He turned to see who it was. It was his boss. Still numb from the emotional weight of the disaster that had overtaken him, he was too surprised to recoil or withdraw. He just opened his mouth and his eyes wide, but no words came out. His boss nodded sympathetically and broke the silence.
“I was listening to the late news and I heard about the fire. When the reporter mentioned the address, I knew it was your house.” In the man’s mind a thought flashed briefly, “He knew my address?” But before he could say a word his boss continued, “I had to come and tell you how devastating it is for me for something like this to happen to one of my employees, especially one of my best and hardest workers.” With his other hand he reached into his coat pocket and pulled out an envelope. “I know that your insurance will cover a most of your expenses, but I’m sure there will be some things they just won’t pay for; so I want you to have this.”
The man, still unable to speak, took the proffered envelope and opened it just enough to see that it was a personal check for $5,000. If he could have spoken earlier he certainly couldn’t anymore. His boss nodded and waved his hand understandingly. “It’s o.k. Don’t say anything; it’s the least I could do for someone in such a state. And here you are out on the street with no where to go... what am I thinking! Let me arrange a place for you at the motel up on the highway until things are sorted out.” The boss pulled out his cell phone, stepped a few paces aside and busied himself with the call.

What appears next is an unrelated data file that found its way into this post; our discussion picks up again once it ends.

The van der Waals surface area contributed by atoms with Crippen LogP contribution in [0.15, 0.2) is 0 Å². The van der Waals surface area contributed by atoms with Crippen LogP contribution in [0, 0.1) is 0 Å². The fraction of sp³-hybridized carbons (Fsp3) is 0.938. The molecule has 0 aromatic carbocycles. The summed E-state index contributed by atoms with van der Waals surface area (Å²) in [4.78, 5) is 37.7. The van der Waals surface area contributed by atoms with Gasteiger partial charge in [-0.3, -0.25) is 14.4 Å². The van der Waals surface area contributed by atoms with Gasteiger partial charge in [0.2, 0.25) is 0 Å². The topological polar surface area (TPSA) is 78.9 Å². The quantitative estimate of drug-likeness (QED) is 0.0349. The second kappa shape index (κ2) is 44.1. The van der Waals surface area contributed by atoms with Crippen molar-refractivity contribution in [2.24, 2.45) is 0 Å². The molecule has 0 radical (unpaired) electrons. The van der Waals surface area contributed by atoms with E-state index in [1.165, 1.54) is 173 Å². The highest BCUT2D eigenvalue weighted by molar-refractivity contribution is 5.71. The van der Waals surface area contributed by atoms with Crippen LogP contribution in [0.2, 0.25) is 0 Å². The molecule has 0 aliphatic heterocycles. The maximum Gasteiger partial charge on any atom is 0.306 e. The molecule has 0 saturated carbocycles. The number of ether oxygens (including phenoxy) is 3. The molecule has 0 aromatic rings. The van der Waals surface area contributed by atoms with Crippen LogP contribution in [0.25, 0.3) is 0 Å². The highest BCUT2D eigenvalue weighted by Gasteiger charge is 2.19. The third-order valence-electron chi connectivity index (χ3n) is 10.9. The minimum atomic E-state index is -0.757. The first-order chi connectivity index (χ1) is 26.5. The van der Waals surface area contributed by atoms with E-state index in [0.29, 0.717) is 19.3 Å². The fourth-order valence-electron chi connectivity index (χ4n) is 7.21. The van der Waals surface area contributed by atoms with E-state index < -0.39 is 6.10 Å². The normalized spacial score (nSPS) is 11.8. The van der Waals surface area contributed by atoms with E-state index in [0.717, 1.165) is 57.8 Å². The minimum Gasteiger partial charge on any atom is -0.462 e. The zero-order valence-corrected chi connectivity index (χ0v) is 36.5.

The firefighters had finally finished their work, put away their hoses and other equipment, and were prepared to head back to the station. The remains of the house, now a pitiful low pile of wreckage and waterlogged ashes, still steamed slightly, and the air was full of a smell of chlorine mixed with charcoal, of burnt plaster and wood and paint and the bitter tang of burnt asphalt shingles.
The man looked to his wife, still unable to speak. She’d heard all the stories, too, time and again — oh my had she heard them — and she was just as amazed as her husband. She shrugged and shook her head. Finally the boss came back and said, “It’s all set. Let me drop you off at the motel.” With that the man finally found his tongue: “I...I thought you hated me!”
The boss looked at him in amazement. “Hated you? Why would you think that? You’re one of my best workers; been with the company for years! I know we haven’t always gotten along, and I know you haven’t always agreed with some of my decisions or policies, or my work style — yes, word does get around — but hated you?” He shook his head. “It never crossed my mind. Now, please, it’s getting chilly — please let’s get you and your family into the car so I can take you to the motel!”